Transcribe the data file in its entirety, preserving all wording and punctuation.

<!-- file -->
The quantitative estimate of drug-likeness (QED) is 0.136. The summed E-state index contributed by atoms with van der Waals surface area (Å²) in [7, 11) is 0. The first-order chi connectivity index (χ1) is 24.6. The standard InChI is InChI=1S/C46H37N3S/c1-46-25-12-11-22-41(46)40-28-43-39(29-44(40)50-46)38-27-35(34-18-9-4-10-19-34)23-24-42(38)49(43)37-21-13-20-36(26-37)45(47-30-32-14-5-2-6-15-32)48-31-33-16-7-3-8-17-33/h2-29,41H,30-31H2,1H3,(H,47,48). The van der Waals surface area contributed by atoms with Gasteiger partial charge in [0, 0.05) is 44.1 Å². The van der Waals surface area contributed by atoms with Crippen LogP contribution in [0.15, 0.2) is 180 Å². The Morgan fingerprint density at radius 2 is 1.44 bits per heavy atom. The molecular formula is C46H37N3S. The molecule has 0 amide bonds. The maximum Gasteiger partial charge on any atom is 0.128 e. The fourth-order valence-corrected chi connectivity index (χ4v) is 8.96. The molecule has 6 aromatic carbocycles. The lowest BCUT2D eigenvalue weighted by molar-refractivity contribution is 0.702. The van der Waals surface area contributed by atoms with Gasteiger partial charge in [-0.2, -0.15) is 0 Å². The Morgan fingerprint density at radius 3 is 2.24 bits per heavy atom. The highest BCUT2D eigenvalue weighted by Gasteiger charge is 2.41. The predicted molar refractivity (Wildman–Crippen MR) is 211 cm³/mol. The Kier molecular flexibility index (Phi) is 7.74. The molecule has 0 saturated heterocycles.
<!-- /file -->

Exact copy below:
The quantitative estimate of drug-likeness (QED) is 0.136. The summed E-state index contributed by atoms with van der Waals surface area (Å²) in [7, 11) is 0. The first-order chi connectivity index (χ1) is 24.6. The standard InChI is InChI=1S/C46H37N3S/c1-46-25-12-11-22-41(46)40-28-43-39(29-44(40)50-46)38-27-35(34-18-9-4-10-19-34)23-24-42(38)49(43)37-21-13-20-36(26-37)45(47-30-32-14-5-2-6-15-32)48-31-33-16-7-3-8-17-33/h2-29,41H,30-31H2,1H3,(H,47,48). The van der Waals surface area contributed by atoms with Gasteiger partial charge in [0, 0.05) is 44.1 Å². The van der Waals surface area contributed by atoms with Crippen LogP contribution in [0.15, 0.2) is 180 Å². The Morgan fingerprint density at radius 2 is 1.44 bits per heavy atom. The molecular formula is C46H37N3S. The molecule has 0 amide bonds. The maximum Gasteiger partial charge on any atom is 0.128 e. The fourth-order valence-corrected chi connectivity index (χ4v) is 8.96. The molecule has 6 aromatic carbocycles. The lowest BCUT2D eigenvalue weighted by molar-refractivity contribution is 0.702. The van der Waals surface area contributed by atoms with Gasteiger partial charge in [-0.2, -0.15) is 0 Å². The Morgan fingerprint density at radius 3 is 2.24 bits per heavy atom. The highest BCUT2D eigenvalue weighted by Gasteiger charge is 2.41. The predicted molar refractivity (Wildman–Crippen MR) is 211 cm³/mol. The Kier molecular flexibility index (Phi) is 7.74. The molecule has 0 saturated heterocycles.